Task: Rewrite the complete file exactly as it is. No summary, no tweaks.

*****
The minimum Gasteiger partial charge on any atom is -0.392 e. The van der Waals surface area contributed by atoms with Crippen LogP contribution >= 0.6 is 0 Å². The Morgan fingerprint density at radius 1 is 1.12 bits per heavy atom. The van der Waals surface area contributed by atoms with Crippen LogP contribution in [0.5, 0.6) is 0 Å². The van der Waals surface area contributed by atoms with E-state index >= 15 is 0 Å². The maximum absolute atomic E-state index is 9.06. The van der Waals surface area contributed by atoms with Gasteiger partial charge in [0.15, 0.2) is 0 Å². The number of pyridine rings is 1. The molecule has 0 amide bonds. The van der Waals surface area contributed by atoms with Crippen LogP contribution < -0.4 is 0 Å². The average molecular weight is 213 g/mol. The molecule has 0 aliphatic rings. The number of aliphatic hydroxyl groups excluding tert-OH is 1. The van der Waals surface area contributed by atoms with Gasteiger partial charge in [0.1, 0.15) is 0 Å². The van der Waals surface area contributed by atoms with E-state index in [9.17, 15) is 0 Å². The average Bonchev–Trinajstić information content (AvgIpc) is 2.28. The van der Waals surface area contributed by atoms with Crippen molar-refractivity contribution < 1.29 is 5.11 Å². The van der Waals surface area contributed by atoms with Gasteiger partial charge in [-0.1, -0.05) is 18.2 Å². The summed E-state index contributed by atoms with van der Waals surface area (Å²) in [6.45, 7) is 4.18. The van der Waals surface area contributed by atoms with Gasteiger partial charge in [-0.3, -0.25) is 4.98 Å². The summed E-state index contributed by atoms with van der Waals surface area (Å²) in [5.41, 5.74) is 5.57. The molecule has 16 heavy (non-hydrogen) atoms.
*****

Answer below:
The minimum Gasteiger partial charge on any atom is -0.392 e. The van der Waals surface area contributed by atoms with Crippen LogP contribution >= 0.6 is 0 Å². The Morgan fingerprint density at radius 1 is 1.12 bits per heavy atom. The van der Waals surface area contributed by atoms with Crippen LogP contribution in [0.5, 0.6) is 0 Å². The van der Waals surface area contributed by atoms with E-state index >= 15 is 0 Å². The maximum absolute atomic E-state index is 9.06. The van der Waals surface area contributed by atoms with Gasteiger partial charge in [0.15, 0.2) is 0 Å². The number of pyridine rings is 1. The molecule has 0 amide bonds. The van der Waals surface area contributed by atoms with Crippen LogP contribution < -0.4 is 0 Å². The average molecular weight is 213 g/mol. The molecule has 0 aliphatic rings. The number of aliphatic hydroxyl groups excluding tert-OH is 1. The van der Waals surface area contributed by atoms with Gasteiger partial charge in [0.1, 0.15) is 0 Å². The van der Waals surface area contributed by atoms with E-state index in [9.17, 15) is 0 Å². The average Bonchev–Trinajstić information content (AvgIpc) is 2.28. The van der Waals surface area contributed by atoms with Crippen molar-refractivity contribution < 1.29 is 5.11 Å². The van der Waals surface area contributed by atoms with Gasteiger partial charge in [-0.1, -0.05) is 18.2 Å². The summed E-state index contributed by atoms with van der Waals surface area (Å²) in [6.45, 7) is 4.18. The van der Waals surface area contributed by atoms with Gasteiger partial charge in [-0.3, -0.25) is 4.98 Å². The summed E-state index contributed by atoms with van der Waals surface area (Å²) in [5.41, 5.74) is 5.57. The molecule has 16 heavy (non-hydrogen) atoms.